Academic journal article Science and Children

Small Wonders Close Encounters: Introducing Students to the World of Digital Microscopy

Academic journal article Science and Children

Small Wonders Close Encounters: Introducing Students to the World of Digital Microscopy

Article excerpt

Looking at small objects through a digital microscope is like traveling through a foreign country for the first time. The experience is new, engaging, and exciting! A handheld digital microscope is an essential tool in a 21st-century teacher's toolkit and the perfect tool to engage elementary students across the grade levels in the 21st-century curriculum. This article, which provides elementary teachers a starting point for using handheld digital microscopes, describes how a second-grade teacher introduces students to microscopes as scientific tools. Students observe, capture, and interpret still, video, and time-lapse images of structures of mealworms with handheld digital microscopes. By using digital microscopes, students view firsthand evidence of small wonders in science, solve problems, ignite creative thinking, and create digital artwork.

By planning lessons that include handheld digital microscopes, teachers can align their instruction with the Next Generation Science Standards. Students can learn science and engineering practices (e.g., developing and using models and planning and carrying out investigations), crosscutting concepts e.g., structure and function), and multiple disciplinary core ideas. In this case, the disciplinary core idea was 2-LS4-1, in which students make observations of animals to compare diversity (Achieve Inc. 2013; see Internet Resources).

Comparing Insects and Microscopes

For the past eight years, I have used Lawrence Hall of Science's Full Option Science System (FOSS) (2000) for teaching hands-on science in my second-grade classroom. During the fall, we use the FOSS Insects science module to investigate and compare structures, behaviors, and metamorphosis of several insects, including darkling beetles, American painted lady butterflies, and crickets. We begin with the darkling beetle and go on to compare the structures of all insects with one another to better understand their diversity. The kit includes live insects, supplies for habitats, plastic hand lenses for observing, and forms for recording observable changes in the structures of the darkling beetle over time. For information about care and maintenance of mealworms (darkling beetles), visit FOSSWEB (see Internet Resources).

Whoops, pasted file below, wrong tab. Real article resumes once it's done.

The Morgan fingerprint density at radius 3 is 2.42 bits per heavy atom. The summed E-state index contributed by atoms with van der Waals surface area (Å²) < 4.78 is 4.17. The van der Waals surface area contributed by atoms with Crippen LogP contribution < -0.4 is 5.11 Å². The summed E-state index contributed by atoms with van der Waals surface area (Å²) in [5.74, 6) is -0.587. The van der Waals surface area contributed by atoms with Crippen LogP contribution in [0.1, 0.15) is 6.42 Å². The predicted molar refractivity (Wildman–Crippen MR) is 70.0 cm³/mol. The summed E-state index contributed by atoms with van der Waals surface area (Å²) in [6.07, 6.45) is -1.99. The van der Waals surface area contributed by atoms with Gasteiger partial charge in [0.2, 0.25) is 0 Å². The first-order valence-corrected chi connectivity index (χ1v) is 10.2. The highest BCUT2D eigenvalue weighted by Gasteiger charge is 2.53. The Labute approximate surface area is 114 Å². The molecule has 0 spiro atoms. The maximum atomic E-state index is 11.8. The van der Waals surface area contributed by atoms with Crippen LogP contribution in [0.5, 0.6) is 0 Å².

To enhance our observations further, we used digital and compound microscopes in addition to the provided plastic hand lenses during three one-hour lessons. Our school had recently purchased three digital microscopes (see "Purchasing a Digital Microscope," p. 56). Finding compound microscopes was a little bit more challenging! After rummaging around our school, I located three dusty, old compound microscopes. After cleaning them off, I set up three stations in the room, one for conducting observations using the FOSS hand lenses, one using the compound microscopes, and one using digital microscopes. I created three groups and rotated the groups of students through the three stations.

During whole-class teaching I increase active participation by having students take turns using the digital microscope at the presentation area. Meanwhile, students at their desks observe the same objects using less expensive, lower magnification plastic hand lenses. Alternatively, students can draw, label, and describe a projected digital microscope image.

Introducing the Digital Microscope

The first time I used digital microscopes with students, I shared ground rules for safe and responsible use:

1. Respect the equipment.

2. Hold the digital camera carefully.

3. Keep the lens dry. If the lens comes in contact with any wet or sticky substance, clean and dry it immediately.

4. Work with the digital microscope on dry tables.

After demonstrating some of the features of the handheld digital microscopes, I taught students to observe and capture still images. (Later, they learned to use other features--capturing video and time-lapse images, measuring, and using the side-by-side feature. …

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